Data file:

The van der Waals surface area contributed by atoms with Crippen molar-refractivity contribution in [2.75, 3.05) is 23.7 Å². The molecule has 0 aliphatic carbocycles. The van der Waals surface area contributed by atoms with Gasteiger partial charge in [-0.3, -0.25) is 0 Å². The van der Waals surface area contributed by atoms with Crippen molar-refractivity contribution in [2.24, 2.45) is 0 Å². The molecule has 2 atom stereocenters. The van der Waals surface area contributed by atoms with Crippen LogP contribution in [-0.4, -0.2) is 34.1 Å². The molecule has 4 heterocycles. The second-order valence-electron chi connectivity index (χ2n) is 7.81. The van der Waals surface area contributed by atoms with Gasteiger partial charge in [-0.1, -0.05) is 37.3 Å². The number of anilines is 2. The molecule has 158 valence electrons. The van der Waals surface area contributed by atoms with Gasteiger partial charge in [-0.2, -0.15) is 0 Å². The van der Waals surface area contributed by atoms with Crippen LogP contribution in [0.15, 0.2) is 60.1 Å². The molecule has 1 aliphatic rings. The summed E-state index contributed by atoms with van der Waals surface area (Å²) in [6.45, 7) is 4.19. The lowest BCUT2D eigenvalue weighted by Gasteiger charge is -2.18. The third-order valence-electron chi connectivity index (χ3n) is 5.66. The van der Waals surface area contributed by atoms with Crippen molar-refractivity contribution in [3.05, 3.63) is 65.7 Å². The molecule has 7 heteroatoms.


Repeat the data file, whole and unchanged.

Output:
The van der Waals surface area contributed by atoms with Crippen molar-refractivity contribution in [2.75, 3.05) is 23.7 Å². The molecule has 0 aliphatic carbocycles. The van der Waals surface area contributed by atoms with Gasteiger partial charge in [-0.3, -0.25) is 0 Å². The van der Waals surface area contributed by atoms with Crippen molar-refractivity contribution in [2.24, 2.45) is 0 Å². The molecule has 2 atom stereocenters. The van der Waals surface area contributed by atoms with Crippen LogP contribution in [-0.4, -0.2) is 34.1 Å². The molecule has 4 heterocycles. The second-order valence-electron chi connectivity index (χ2n) is 7.81. The van der Waals surface area contributed by atoms with Gasteiger partial charge in [-0.1, -0.05) is 37.3 Å². The number of anilines is 2. The molecule has 158 valence electrons. The van der Waals surface area contributed by atoms with Gasteiger partial charge in [-0.2, -0.15) is 0 Å². The van der Waals surface area contributed by atoms with Crippen LogP contribution in [0.15, 0.2) is 60.1 Å². The molecule has 1 aliphatic rings. The summed E-state index contributed by atoms with van der Waals surface area (Å²) in [6.45, 7) is 4.19. The lowest BCUT2D eigenvalue weighted by Gasteiger charge is -2.18. The third-order valence-electron chi connectivity index (χ3n) is 5.66. The van der Waals surface area contributed by atoms with Crippen molar-refractivity contribution in [3.05, 3.63) is 65.7 Å². The molecule has 7 heteroatoms.